Updated on January 29, 2019. Medical content reviewed by Dr. Joseph Rosado, MD, M.B.A, Chief Medical Officer
While medical marijuana offers several benefits to patients, such as pain relief, it also poses several side effects, like many other medicines available today. One side effect some patients have experienced when using medical weed is fainting.
For medical marijuana physicians, the goal is to ensure you’re receiving treatments that offer you the maximum benefit. Because of that, they weigh the potential side effects of medical marijuana for your condition and consider your medical history to predict how you may respond to medical weed.
In some cases, you and your doctor may decide to incorporate medical cannabis into your treatment plan because of its side effects. People with insomnia, for instance, have benefited from using medical weed in the evening, as it can cause drowsiness.
Fainting from medical weed is caused by several factors, including:
While standing doesn’t affect how medical weed interacts with your mind, it can make you more prone to fainting.
If you’re at home with loved ones, they may notice you becoming pale or unresponsive before fainting.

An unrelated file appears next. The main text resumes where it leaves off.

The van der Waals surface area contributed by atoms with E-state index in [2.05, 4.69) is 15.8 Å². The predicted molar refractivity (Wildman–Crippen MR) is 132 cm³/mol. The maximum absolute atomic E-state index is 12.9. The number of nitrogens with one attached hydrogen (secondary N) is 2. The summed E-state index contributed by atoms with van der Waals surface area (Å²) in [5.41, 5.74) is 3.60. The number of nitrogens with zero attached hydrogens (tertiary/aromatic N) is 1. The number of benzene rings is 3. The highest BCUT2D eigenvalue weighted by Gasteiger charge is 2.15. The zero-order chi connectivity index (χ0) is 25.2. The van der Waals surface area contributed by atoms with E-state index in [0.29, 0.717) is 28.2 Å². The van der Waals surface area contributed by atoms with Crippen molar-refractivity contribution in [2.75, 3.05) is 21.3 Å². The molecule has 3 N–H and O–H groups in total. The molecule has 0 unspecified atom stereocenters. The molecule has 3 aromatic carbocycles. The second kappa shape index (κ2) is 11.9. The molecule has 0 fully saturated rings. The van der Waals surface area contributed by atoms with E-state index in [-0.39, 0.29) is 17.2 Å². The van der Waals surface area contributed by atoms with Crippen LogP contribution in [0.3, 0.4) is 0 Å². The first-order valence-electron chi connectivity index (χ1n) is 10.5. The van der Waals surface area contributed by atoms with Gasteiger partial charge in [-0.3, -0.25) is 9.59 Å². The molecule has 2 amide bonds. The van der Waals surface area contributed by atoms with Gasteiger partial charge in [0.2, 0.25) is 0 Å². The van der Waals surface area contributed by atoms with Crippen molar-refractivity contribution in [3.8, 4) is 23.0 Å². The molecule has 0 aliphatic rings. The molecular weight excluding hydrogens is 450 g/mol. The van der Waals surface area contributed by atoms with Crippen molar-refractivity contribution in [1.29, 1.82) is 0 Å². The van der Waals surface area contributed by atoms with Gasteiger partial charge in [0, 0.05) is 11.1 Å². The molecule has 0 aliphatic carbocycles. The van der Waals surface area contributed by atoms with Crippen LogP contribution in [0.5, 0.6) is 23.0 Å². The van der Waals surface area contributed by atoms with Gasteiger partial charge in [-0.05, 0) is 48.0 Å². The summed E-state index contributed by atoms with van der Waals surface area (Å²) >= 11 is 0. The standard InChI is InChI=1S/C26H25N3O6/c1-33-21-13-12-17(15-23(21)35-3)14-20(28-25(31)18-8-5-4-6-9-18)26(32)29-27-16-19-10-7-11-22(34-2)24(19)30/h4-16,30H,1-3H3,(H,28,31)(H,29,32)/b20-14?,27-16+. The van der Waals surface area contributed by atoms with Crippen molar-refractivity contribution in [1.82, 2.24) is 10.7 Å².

In most cases, fainting doesn’t cause any long-term side effects. One of the risks with fainting, whether it’s after giving blood, standing up too fast or using medical weed, is harming yourself when collapsing, such as by hitting your head. If this happens, don’t hesitate to go to the hospital. Should you faint on multiple occasions, it could be a sign of a more serious heart-related condition.
For most patients, fainting isn’t a tolerable side effect, and physicians agree. Because doctors understand why medical weed can cause fainting, they’ve developed several techniques for preventing it, including:
If you’re having fainting spells when you use medical weed, consult with your physician before altering your treatment plan.
Because physicians understand the cause of fainting from medical weed and how to prevent it, it’s often still beneficial for patients to continue their treatment. But, it’s crucial that you continue meeting with a licensed, knowledgeable and compassionate medical marijuana doctor to discuss your symptoms and any potential changes to your treatment plan.